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A newly published paper in the prominent science journal ‘Nature Methods’ revealed that human pluripotent stem cells have distinct functional and molecular features when generated through various methods. This discovery, realised by the Australian Regenerative Medicine Institutes (ARMI) Polo Group, offers a new comprehensive study in the field of stem cell research. The findings were led by PhD student Ethan Liu and senior Postdoc Christian Nefzger.

A discovery by Australian scientists promises to pave the way to producing replacement organs for damaged hearts, kidneys and bowels, using patients’ own stem cells.

The research, pioneered by a team of scientists led by Professor Peter Currie, Director of the Australian Regenerative Medicine Institute at Monash University (Melbourne), could overcome the severe shortage of donor organs for transplants.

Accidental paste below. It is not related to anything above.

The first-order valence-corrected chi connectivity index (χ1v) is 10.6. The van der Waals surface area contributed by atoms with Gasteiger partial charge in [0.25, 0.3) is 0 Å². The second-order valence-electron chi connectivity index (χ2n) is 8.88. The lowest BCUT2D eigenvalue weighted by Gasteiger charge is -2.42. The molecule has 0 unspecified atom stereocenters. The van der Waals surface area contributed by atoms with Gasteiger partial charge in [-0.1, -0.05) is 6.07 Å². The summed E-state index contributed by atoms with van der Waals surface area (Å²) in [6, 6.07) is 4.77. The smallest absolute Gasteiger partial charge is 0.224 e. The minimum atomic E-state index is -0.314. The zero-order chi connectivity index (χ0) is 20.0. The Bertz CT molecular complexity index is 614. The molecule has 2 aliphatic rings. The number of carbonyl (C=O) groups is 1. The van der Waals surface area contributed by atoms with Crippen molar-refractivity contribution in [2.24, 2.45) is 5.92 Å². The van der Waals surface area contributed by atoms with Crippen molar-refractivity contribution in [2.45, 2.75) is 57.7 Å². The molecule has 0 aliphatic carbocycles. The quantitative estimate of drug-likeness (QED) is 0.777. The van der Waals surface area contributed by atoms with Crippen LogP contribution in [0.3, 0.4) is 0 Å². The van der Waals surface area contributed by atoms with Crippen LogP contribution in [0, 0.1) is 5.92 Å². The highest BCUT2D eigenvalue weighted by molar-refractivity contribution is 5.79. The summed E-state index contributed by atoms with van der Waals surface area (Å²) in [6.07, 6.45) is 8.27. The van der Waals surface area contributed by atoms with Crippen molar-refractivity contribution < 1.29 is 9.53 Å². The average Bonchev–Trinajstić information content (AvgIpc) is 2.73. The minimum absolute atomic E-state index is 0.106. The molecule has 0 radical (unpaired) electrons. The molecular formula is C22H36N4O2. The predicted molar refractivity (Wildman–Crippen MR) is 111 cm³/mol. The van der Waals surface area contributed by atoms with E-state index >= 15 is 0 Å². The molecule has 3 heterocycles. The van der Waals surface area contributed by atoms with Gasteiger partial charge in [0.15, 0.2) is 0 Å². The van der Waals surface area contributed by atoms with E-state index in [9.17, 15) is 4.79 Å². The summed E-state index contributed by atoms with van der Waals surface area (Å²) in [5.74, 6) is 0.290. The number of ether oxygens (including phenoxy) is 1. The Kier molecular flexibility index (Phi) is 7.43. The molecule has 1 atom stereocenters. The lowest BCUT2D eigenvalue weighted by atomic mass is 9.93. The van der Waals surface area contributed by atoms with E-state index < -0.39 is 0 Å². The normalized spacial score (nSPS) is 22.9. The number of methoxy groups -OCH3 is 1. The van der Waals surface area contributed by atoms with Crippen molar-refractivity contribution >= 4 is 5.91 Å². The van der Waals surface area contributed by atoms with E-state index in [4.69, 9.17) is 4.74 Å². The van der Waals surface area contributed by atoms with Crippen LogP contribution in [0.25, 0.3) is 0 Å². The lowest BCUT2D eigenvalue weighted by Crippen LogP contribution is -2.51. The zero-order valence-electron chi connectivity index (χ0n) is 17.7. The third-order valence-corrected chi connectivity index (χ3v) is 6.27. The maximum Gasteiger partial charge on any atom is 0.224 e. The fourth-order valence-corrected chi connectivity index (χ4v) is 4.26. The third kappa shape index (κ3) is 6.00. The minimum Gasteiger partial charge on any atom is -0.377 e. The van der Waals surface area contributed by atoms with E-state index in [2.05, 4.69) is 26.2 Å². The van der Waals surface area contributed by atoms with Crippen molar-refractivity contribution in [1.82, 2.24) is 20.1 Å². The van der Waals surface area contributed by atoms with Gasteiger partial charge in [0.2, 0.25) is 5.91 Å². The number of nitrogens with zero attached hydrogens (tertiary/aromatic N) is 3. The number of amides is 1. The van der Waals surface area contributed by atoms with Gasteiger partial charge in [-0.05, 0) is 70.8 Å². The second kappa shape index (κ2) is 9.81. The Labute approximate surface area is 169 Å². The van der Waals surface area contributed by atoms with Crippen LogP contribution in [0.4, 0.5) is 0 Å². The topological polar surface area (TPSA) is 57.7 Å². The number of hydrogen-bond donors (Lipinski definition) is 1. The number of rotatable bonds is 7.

Finding the back gate to schizophrenia

Media Releases / 14 May 2017

The world’s top non-governmental funder of mental health research grants, The Brain & Behavior Research Foundation, based in the US, recently announced that Australian researcher Associate Professor James Bourne from the Australian Regenerative Medicine Institute (ARMI), Monash University has been awarded a two year NARSAD Independent Investigator Grant., to study the dorsolateral prefrontal cortex (DLPFC), the brains control centre for cognitive function, and its connection with the nearby medial pulvinar when affected by schizophrenia.

Scientists at the Australian Regenerative Medicine Institute (ARMI) at Monash University (Melbourne) have identified an important evolutionary innovation that gave rise to many land animals, from reptiles and birds to mammals, and including our own species.

Melbourne scientists have found the first direct evidence for a speculated stem-cell based mechanism of muscle repair, in work that could lead to longer, healthier lives for the elderly and muscular dystrophy sufferers.